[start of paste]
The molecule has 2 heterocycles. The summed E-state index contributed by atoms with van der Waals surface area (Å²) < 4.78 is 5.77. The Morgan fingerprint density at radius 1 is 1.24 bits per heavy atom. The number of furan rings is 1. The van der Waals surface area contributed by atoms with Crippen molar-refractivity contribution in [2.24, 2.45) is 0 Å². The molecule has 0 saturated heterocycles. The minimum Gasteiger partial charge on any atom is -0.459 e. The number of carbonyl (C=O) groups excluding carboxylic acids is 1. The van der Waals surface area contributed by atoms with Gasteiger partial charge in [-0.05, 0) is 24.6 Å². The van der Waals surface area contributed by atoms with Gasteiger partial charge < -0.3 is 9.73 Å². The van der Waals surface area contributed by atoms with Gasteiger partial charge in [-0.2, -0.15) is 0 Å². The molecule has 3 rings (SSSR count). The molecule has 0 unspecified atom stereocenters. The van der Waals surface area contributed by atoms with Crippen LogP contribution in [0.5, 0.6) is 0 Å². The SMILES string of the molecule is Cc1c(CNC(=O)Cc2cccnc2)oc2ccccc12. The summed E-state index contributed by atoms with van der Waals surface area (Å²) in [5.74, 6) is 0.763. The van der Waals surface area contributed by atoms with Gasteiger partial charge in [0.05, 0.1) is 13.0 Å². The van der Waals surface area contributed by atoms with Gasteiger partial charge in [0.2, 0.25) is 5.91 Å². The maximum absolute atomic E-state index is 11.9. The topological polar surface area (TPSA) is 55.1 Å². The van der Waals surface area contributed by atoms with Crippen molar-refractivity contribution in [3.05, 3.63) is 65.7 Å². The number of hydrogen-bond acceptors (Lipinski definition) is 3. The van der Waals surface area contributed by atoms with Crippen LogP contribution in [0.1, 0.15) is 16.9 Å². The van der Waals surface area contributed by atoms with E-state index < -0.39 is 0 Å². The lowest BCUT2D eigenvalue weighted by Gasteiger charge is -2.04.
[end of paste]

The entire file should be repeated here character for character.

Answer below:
The molecule has 2 heterocycles. The summed E-state index contributed by atoms with van der Waals surface area (Å²) < 4.78 is 5.77. The Morgan fingerprint density at radius 1 is 1.24 bits per heavy atom. The number of furan rings is 1. The van der Waals surface area contributed by atoms with Crippen molar-refractivity contribution in [2.24, 2.45) is 0 Å². The molecule has 0 saturated heterocycles. The minimum Gasteiger partial charge on any atom is -0.459 e. The number of carbonyl (C=O) groups excluding carboxylic acids is 1. The van der Waals surface area contributed by atoms with Gasteiger partial charge in [-0.05, 0) is 24.6 Å². The van der Waals surface area contributed by atoms with Gasteiger partial charge < -0.3 is 9.73 Å². The van der Waals surface area contributed by atoms with Gasteiger partial charge in [-0.2, -0.15) is 0 Å². The molecule has 3 rings (SSSR count). The molecule has 0 unspecified atom stereocenters. The van der Waals surface area contributed by atoms with Crippen LogP contribution in [0.5, 0.6) is 0 Å². The SMILES string of the molecule is Cc1c(CNC(=O)Cc2cccnc2)oc2ccccc12. The summed E-state index contributed by atoms with van der Waals surface area (Å²) in [5.74, 6) is 0.763. The van der Waals surface area contributed by atoms with Gasteiger partial charge in [0.05, 0.1) is 13.0 Å². The van der Waals surface area contributed by atoms with Gasteiger partial charge in [0.2, 0.25) is 5.91 Å². The maximum absolute atomic E-state index is 11.9. The topological polar surface area (TPSA) is 55.1 Å². The van der Waals surface area contributed by atoms with Crippen molar-refractivity contribution in [3.05, 3.63) is 65.7 Å². The number of hydrogen-bond acceptors (Lipinski definition) is 3. The van der Waals surface area contributed by atoms with Crippen LogP contribution in [0.1, 0.15) is 16.9 Å². The van der Waals surface area contributed by atoms with E-state index < -0.39 is 0 Å². The lowest BCUT2D eigenvalue weighted by Gasteiger charge is -2.04.